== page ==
From the category archives:

Managing risk

Alcohol and pregnancy

by Milton on Fri, Feb 26th, 2010

in Managing risk,Research,Week 29

It’s true that drinking during pregnancy is seen as a big taboo, and part of the reason is the lack of information about the causes, risks, and chances of Fetal Alcohol Syndrome along with the rather scary warnings in pregnancy books and on pregnancy websites.

Here are some interesting numbers that I got from this article called “Fetal Alcohol Syndrome and the Social Control of Mothers“:

  1. Only 5% of alcoholic mothers give birth to babies who are later diagnosed with FAS.
  2. Drinking alcohol, while a requirement of being diagnosed with FAS, doesn’t seem to cause FAS by itself.  Other environmental factors needed include smoking, poverty, malnutrition, high parity (i.e., having lots of children), and advanced maternal age.
  3. There is a genetic component to FAS that makes you more or less susceptible to FAS.
  4. Almost all public health campaigns, whether sponsored by states, social movement organizations, public health institutes, or the associations of alcohol purveyors tell pregnant women not to drink alcohol during, before, or after pregnancy… at all… or else.
  5. Women are being blamed for FAS, even though they do not cause FAS, and neither does drinking alcohol (by itself).
  6. Very few women drink at the levels correlated with FAS, even when they aren’t pregnant.

So, the question is, are the FAS campaigns by all of these organizations merely another way for society to blame women for something bad that might happen?  To treat pregnant women as women with some kind of problem that needs to be “fixed” by hospitals, doctors, professional advise, and medication? Why does our society do this to women, and what can we do to help be a little more rational and fair to women and less scared, protective, and controlling?

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I read Jenny McCarthy’s Belly Laughs book a couple days ago.  Wow.  It’s scary to think that she’s encouraging women to act like her, in my opinion.

On the other side of the spectrum, we watched the Business of Being Born last night.  That’s a pretty great documentary.  I think it was meant to be controversial, and to show the worst of hospitals, and I don’t think all hospitals are as ignorant and backwards as the ones depicted (Seattle’s Swedish, for instance). However, I think the fact that more light should be brought to the midwifery traditions and practices is definitely called for.

According to our midwife, that documentary and the book Pushed have both contributed to a surge in business for midwives in the last few years.

Only 1% of births in the United States are done via midwives, and only a fraction of those are home births.  Seattle’s a little different, and actually has between 4-7% of births through midwives.  I think it might be because of the better insurance policies that allow them to be covered.  So hopefully this number will grow.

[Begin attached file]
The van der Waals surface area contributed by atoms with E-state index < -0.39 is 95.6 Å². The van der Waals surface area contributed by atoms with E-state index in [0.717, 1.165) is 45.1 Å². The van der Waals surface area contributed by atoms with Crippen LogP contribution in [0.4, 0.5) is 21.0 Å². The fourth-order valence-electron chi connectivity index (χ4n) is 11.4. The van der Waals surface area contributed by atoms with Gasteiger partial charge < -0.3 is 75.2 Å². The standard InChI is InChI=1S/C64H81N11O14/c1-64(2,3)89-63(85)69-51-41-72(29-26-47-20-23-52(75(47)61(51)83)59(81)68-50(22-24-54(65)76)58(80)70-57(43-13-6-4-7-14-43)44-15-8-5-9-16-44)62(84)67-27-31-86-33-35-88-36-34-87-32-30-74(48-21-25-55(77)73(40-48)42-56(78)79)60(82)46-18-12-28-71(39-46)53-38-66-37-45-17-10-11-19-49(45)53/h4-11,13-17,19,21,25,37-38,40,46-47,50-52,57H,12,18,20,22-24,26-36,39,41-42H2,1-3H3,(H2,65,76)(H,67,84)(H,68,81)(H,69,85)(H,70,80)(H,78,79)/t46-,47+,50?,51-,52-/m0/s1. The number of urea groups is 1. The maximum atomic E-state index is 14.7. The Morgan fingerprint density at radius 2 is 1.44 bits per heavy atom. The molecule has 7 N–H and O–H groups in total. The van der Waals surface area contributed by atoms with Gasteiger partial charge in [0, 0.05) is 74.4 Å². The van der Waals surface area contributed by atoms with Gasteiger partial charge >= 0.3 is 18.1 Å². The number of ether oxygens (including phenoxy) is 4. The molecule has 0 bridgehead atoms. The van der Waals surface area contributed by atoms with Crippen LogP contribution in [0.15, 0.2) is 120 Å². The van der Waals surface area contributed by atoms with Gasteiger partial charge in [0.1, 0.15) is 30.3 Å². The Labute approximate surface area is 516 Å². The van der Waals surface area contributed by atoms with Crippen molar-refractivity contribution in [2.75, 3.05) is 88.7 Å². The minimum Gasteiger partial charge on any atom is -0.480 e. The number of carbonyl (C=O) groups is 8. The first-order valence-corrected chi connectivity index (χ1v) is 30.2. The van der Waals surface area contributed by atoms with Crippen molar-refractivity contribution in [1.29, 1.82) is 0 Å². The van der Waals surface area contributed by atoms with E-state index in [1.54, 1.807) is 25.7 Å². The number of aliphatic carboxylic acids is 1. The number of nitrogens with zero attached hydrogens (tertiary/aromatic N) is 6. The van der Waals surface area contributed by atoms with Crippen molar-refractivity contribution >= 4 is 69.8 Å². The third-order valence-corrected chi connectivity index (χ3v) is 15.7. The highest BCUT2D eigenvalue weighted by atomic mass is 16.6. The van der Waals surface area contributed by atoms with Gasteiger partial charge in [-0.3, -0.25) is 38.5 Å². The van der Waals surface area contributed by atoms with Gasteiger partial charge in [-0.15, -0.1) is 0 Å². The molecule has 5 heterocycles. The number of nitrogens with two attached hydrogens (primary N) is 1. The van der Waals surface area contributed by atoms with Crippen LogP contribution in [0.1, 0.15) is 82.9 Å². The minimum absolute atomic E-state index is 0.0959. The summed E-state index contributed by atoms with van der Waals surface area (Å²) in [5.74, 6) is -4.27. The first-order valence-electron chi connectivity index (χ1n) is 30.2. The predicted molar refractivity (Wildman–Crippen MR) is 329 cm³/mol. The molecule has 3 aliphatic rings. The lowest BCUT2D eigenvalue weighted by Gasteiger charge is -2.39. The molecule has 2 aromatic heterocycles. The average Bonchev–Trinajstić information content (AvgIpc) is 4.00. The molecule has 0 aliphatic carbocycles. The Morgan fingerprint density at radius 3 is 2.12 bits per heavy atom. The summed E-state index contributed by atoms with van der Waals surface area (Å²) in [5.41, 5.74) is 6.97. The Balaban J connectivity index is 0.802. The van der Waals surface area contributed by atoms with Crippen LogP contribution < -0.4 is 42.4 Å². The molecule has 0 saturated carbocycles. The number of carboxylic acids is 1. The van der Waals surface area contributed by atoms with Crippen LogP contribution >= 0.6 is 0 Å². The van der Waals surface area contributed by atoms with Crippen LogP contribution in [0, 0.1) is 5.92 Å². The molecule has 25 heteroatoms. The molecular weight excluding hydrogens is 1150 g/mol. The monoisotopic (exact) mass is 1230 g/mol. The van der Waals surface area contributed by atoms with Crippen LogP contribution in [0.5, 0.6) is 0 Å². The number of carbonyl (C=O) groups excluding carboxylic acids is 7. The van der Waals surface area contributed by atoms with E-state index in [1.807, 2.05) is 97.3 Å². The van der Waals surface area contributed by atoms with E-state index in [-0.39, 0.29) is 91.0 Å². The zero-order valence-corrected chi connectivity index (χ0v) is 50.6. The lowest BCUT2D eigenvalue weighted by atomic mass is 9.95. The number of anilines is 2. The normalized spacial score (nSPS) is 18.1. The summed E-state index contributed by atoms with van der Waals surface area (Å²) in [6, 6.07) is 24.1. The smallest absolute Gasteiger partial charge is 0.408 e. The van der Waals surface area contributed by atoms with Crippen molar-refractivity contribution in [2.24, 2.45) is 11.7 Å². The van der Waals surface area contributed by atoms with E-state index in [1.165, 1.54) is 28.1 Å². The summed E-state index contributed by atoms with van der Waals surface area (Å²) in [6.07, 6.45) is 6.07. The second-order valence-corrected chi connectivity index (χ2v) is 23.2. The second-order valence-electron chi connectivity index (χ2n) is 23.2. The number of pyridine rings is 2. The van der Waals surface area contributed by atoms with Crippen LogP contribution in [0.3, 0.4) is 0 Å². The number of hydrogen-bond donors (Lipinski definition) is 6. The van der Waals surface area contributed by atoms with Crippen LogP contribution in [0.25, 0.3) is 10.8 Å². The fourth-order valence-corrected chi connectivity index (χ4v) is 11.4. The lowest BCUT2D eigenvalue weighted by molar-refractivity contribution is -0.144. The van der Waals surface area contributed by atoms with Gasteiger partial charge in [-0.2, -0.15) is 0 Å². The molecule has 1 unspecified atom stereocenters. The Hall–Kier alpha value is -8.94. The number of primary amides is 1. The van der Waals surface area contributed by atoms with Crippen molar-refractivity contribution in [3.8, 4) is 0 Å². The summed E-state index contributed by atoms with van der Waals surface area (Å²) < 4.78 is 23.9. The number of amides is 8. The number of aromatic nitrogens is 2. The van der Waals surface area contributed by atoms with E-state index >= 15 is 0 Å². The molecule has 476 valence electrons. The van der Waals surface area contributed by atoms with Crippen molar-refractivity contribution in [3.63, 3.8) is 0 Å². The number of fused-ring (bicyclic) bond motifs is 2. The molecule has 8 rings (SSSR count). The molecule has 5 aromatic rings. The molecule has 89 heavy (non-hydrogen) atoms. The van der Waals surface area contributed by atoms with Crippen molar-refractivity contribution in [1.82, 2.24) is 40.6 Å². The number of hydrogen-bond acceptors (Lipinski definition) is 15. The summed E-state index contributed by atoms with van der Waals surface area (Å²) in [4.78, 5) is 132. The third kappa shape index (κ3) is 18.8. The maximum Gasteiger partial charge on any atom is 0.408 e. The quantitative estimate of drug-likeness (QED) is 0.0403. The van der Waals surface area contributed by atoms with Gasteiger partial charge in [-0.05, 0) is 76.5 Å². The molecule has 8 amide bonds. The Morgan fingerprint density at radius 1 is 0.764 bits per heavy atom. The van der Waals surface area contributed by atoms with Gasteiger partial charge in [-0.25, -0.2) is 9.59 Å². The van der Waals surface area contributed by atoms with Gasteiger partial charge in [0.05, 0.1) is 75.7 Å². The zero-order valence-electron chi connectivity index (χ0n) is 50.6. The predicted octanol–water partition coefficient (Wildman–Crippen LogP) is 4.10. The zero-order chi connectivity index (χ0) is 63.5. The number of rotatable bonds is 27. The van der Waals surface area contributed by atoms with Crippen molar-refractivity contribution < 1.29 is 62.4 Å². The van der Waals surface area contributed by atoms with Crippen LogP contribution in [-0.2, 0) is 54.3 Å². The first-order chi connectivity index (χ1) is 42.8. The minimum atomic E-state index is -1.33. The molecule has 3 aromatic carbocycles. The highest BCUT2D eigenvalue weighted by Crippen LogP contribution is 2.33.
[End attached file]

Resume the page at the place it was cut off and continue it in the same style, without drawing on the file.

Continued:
One of the great and unexpected things about The Business of Being Born is that the film-maker is pregnant during the making of the movie.  Of course, after all this talk about home births and everything, she ends up having pre-term labor and a C-section at a hospital, and had to keep her baby in NICU for 3 weeks.

The reason I think that’s great (in the documentary’s sense, not in the sense that the baby had such a scary beginning) is because every doctor in the movie is like “what if something scary happens?” and this is the answer… you go to the hospital.  Hospitals aren’t inherently bad, it’s just that they are designed to deal with emergencies and dangerous medical conditions.  Most births, however, are not in this category, and could just as easily (and some argue more safely and nicely) be handled outside of the hospital system.  For the 10-15% of births that have complications, it’s awesome that hospitals are there to help, and this fact has a lot to do with the lowering maternal mortality and baby mortality in the last 100 years.

Anyway, it’s just so interesting to think about all of this.  I keep trying to remember how we first started down this midwife/home birth track–I remember being just as pro-epidural as the next person before Esther got pregnant.  We are trained to be afraid of birth.  And, as the non-participatory husband, of course fear is even more justified because all of this is happening to Esther, not me, and therefore the lack of control is scary.

This is merely how I feel now, and reserve the right to change my mind at any point along this pregnancy.

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The description from Baby Center about what Nuchal translucency screening is:

This prenatal test (also called the NT or nuchal fold scan) can help your healthcare practitioner assess your baby’s risk of having Down syndrome (DS) and some other chromosomal abnormalities as well as major congenital heart problems.

The NT test uses ultrasound to measure the clear (translucent) space in the tissue at the back of your developing baby’s neck. Babies with abnormalities tend to accumulate more fluid at the back of their neck during the first trimester, causing this clear space to be larger than average.

The NT scan must be done when you’re between 11 and 14 weeks pregnant. (The last day you can have it done is the day you turn 13 weeks and 6 days pregnant.) It’s usually offered along with a blood test in what’s known as first-trimester combined screening.

Like other screening tests, an NT scan won’t give you a diagnosis. But it can assess your baby’s risk for certain problems and help you decide whether you want to have chorionic villus sampling (CVS) or amniocentesis to find out whether your baby is actually affected.